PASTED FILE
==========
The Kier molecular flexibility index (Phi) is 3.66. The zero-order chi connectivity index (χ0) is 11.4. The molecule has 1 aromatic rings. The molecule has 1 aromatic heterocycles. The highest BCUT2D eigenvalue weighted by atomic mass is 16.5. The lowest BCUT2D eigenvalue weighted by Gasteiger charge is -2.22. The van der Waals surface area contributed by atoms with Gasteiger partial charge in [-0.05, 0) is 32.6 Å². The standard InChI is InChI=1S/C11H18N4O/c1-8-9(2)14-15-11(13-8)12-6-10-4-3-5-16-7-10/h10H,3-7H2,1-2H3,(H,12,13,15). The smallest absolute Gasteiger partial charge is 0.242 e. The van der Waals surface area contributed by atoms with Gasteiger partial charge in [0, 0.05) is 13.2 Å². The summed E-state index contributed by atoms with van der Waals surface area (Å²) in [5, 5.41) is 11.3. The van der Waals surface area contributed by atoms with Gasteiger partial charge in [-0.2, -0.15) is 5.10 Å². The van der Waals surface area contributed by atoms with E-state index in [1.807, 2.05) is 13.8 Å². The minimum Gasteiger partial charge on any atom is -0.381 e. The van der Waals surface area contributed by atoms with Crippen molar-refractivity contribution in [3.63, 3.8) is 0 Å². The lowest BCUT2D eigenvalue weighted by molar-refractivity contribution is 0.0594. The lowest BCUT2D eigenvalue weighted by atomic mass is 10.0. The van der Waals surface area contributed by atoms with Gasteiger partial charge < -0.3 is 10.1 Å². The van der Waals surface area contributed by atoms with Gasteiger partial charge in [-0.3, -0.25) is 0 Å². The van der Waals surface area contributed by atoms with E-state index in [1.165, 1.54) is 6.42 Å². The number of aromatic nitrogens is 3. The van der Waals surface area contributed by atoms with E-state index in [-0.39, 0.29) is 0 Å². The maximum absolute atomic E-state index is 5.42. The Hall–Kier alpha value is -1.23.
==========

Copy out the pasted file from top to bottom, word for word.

The Kier molecular flexibility index (Phi) is 3.66. The zero-order chi connectivity index (χ0) is 11.4. The molecule has 1 aromatic rings. The molecule has 1 aromatic heterocycles. The highest BCUT2D eigenvalue weighted by atomic mass is 16.5. The lowest BCUT2D eigenvalue weighted by Gasteiger charge is -2.22. The van der Waals surface area contributed by atoms with Gasteiger partial charge in [-0.05, 0) is 32.6 Å². The standard InChI is InChI=1S/C11H18N4O/c1-8-9(2)14-15-11(13-8)12-6-10-4-3-5-16-7-10/h10H,3-7H2,1-2H3,(H,12,13,15). The smallest absolute Gasteiger partial charge is 0.242 e. The van der Waals surface area contributed by atoms with Gasteiger partial charge in [0, 0.05) is 13.2 Å². The summed E-state index contributed by atoms with van der Waals surface area (Å²) in [5, 5.41) is 11.3. The van der Waals surface area contributed by atoms with Gasteiger partial charge in [-0.2, -0.15) is 5.10 Å². The van der Waals surface area contributed by atoms with E-state index in [1.807, 2.05) is 13.8 Å². The minimum Gasteiger partial charge on any atom is -0.381 e. The van der Waals surface area contributed by atoms with Crippen molar-refractivity contribution in [3.63, 3.8) is 0 Å². The lowest BCUT2D eigenvalue weighted by molar-refractivity contribution is 0.0594. The lowest BCUT2D eigenvalue weighted by atomic mass is 10.0. The van der Waals surface area contributed by atoms with Gasteiger partial charge < -0.3 is 10.1 Å². The van der Waals surface area contributed by atoms with Gasteiger partial charge in [-0.3, -0.25) is 0 Å². The van der Waals surface area contributed by atoms with E-state index in [1.165, 1.54) is 6.42 Å². The number of aromatic nitrogens is 3. The van der Waals surface area contributed by atoms with E-state index in [-0.39, 0.29) is 0 Å². The maximum absolute atomic E-state index is 5.42. The Hall–Kier alpha value is -1.23.